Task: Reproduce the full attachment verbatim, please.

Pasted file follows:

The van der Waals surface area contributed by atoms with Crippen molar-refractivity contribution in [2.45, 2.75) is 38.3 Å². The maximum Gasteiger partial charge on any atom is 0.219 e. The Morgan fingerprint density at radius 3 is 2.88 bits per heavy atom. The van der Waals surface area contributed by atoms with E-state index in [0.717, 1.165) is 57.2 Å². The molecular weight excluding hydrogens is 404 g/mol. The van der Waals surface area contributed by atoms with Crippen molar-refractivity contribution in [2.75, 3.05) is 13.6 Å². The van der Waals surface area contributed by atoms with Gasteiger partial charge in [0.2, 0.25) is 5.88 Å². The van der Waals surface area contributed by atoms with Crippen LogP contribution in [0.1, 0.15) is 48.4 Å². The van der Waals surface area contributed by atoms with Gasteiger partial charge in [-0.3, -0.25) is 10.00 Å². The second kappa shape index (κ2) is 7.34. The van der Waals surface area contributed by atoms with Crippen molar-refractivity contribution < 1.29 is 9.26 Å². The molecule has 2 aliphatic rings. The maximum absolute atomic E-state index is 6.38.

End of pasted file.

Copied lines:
The van der Waals surface area contributed by atoms with Crippen molar-refractivity contribution in [2.45, 2.75) is 38.3 Å². The maximum Gasteiger partial charge on any atom is 0.219 e. The Morgan fingerprint density at radius 3 is 2.88 bits per heavy atom. The van der Waals surface area contributed by atoms with E-state index in [0.717, 1.165) is 57.2 Å². The molecular weight excluding hydrogens is 404 g/mol. The van der Waals surface area contributed by atoms with Crippen molar-refractivity contribution in [2.75, 3.05) is 13.6 Å². The van der Waals surface area contributed by atoms with Gasteiger partial charge in [0.2, 0.25) is 5.88 Å². The van der Waals surface area contributed by atoms with Crippen LogP contribution in [0.1, 0.15) is 48.4 Å². The van der Waals surface area contributed by atoms with Gasteiger partial charge in [-0.3, -0.25) is 10.00 Å². The second kappa shape index (κ2) is 7.34. The van der Waals surface area contributed by atoms with Crippen molar-refractivity contribution < 1.29 is 9.26 Å². The molecule has 2 aliphatic rings. The maximum absolute atomic E-state index is 6.38.